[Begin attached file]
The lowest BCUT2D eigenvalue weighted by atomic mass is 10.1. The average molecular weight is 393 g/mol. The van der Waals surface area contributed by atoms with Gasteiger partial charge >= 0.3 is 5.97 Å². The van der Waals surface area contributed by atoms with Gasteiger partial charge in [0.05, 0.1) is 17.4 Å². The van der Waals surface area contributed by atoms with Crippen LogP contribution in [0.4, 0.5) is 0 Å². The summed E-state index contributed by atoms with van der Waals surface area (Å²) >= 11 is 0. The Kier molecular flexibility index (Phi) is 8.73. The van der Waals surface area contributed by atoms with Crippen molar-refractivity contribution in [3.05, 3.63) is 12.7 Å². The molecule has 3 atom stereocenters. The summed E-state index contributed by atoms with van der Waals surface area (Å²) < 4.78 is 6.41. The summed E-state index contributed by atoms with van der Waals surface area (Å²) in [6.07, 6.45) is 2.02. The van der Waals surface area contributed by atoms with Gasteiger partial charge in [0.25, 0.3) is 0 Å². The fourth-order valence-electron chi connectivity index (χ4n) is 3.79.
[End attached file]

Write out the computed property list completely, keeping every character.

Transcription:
The lowest BCUT2D eigenvalue weighted by atomic mass is 10.1. The average molecular weight is 393 g/mol. The van der Waals surface area contributed by atoms with Gasteiger partial charge >= 0.3 is 5.97 Å². The van der Waals surface area contributed by atoms with Gasteiger partial charge in [0.05, 0.1) is 17.4 Å². The van der Waals surface area contributed by atoms with Crippen LogP contribution in [0.4, 0.5) is 0 Å². The summed E-state index contributed by atoms with van der Waals surface area (Å²) >= 11 is 0. The Kier molecular flexibility index (Phi) is 8.73. The van der Waals surface area contributed by atoms with Crippen molar-refractivity contribution in [3.05, 3.63) is 12.7 Å². The molecule has 3 atom stereocenters. The summed E-state index contributed by atoms with van der Waals surface area (Å²) < 4.78 is 6.41. The summed E-state index contributed by atoms with van der Waals surface area (Å²) in [6.07, 6.45) is 2.02. The van der Waals surface area contributed by atoms with Gasteiger partial charge in [0.25, 0.3) is 0 Å². The fourth-order valence-electron chi connectivity index (χ4n) is 3.79.